March 17, 2006

Just Like a Russian Novel

A novelist, who had been nominated for awards but had never won one, decided to seize his chance to rise into the big time. What he needed was a subject, something timeless and simple and grand—something Russian, if you will; and reading all the books he could find with timeless, simple, grand subjects, he decided that his subject would be first love. There was only one problem: he had never had a first love, nor a second nor a third. So he fell back on what he knew best: he did research.

He read all the books on the psychology of love. He sat in bars and eavesdropped on young couples gazing foolishly at each other and squeezing hands. He placed an ad in a literary magazine asking to interview readers about their first loves. In the end he had a thousand pages of notes, which he expertly winnowed down to three hundred after adding a plot and dialogue.

The book was published and it made a sensation. “The quintessential love story for our age.” “Reaches depths of passion and insight that other so-called great love stories barely touch.” “A deeply knowledgeable analysis of human attachment that is also a thrilling tale of romance.” It stayed on the bestseller list for a more than respectable number of weeks, and won the prize for the year’s best novel.

When the paperback came out, he took to the road once more to promote the thing. He traveled up and down the college towns of the land, and to the big cities too. One day he was sitting in the waiting room of a TV studio when an associate producer popped her head through the doorway and asked how he was doing. He knew immediately that he had to keep her there, with him, for as long as possible. She was a little too old to be a mere associate producer, and he knew she must have a story: she must have gone through numerous crises and derailments before someone, a friend, a cousin in the business, found this safe haven for her, preparing guests for interviews. He must learn all about her — it was the absolute imperative of his life. He asked her to dinner before he knew her name.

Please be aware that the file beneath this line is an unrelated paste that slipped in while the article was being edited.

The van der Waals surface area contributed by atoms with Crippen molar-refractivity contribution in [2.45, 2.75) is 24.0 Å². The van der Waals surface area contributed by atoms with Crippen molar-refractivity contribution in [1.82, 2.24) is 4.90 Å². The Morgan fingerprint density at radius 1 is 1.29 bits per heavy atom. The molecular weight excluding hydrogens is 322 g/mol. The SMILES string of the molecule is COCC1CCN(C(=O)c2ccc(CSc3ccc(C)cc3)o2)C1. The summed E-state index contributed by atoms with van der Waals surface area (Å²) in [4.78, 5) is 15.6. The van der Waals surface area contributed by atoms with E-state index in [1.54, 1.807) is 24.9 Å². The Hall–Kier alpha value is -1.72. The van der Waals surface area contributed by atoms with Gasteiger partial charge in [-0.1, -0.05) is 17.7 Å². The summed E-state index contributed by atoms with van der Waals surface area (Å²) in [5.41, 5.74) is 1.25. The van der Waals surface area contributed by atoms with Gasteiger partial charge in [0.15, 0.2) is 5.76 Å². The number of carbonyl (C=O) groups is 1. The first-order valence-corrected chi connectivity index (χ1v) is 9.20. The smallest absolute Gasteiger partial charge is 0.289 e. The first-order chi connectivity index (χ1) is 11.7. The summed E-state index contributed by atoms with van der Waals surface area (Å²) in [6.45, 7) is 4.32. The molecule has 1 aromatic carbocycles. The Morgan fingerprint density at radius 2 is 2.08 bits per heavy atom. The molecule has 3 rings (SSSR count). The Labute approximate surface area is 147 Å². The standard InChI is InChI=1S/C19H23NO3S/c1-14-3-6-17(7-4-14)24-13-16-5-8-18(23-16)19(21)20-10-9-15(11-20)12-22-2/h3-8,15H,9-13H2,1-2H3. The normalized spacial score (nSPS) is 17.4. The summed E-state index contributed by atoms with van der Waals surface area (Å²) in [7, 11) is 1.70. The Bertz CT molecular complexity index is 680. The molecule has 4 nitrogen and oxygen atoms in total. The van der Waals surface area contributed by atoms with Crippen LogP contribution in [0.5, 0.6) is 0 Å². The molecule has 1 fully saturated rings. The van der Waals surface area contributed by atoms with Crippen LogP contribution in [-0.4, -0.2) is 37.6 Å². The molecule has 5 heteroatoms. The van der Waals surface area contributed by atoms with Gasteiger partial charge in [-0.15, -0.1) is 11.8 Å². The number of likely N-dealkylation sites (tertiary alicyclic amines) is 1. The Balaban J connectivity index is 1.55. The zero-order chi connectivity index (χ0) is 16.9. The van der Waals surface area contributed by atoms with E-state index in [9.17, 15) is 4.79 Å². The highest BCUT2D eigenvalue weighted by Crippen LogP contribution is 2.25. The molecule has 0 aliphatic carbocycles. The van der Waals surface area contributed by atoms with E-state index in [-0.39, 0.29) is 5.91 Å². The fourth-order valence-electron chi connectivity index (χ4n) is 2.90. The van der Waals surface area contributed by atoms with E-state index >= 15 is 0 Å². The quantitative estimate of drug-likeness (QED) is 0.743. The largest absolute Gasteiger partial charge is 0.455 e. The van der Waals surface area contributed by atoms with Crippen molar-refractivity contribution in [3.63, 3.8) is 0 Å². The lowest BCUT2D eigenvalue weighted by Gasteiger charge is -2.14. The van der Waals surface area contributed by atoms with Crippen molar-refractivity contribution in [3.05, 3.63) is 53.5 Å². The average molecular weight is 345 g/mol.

They were married in the spring, and she left her job and opened a catering service in the beach town where they spent the summer. In the evenings, he waited for her to bicycle home along the sandy road to their secluded house. In the falling light, the fine band of perspiration below her sunhat shone like the Milky Way. It was his favorite hour.

One day, when she had phoned to say she’d be a little late, he picked up his prizewinning novel to pass the time. He began reading from the first page, and as he flipped through, faster and faster, his eyes widened and his pulse raced and his mouth went dry.

“It’s all wrong!” he cried out loud. “Every line, every scene, it was the best I could do and it’s all completely wrong!”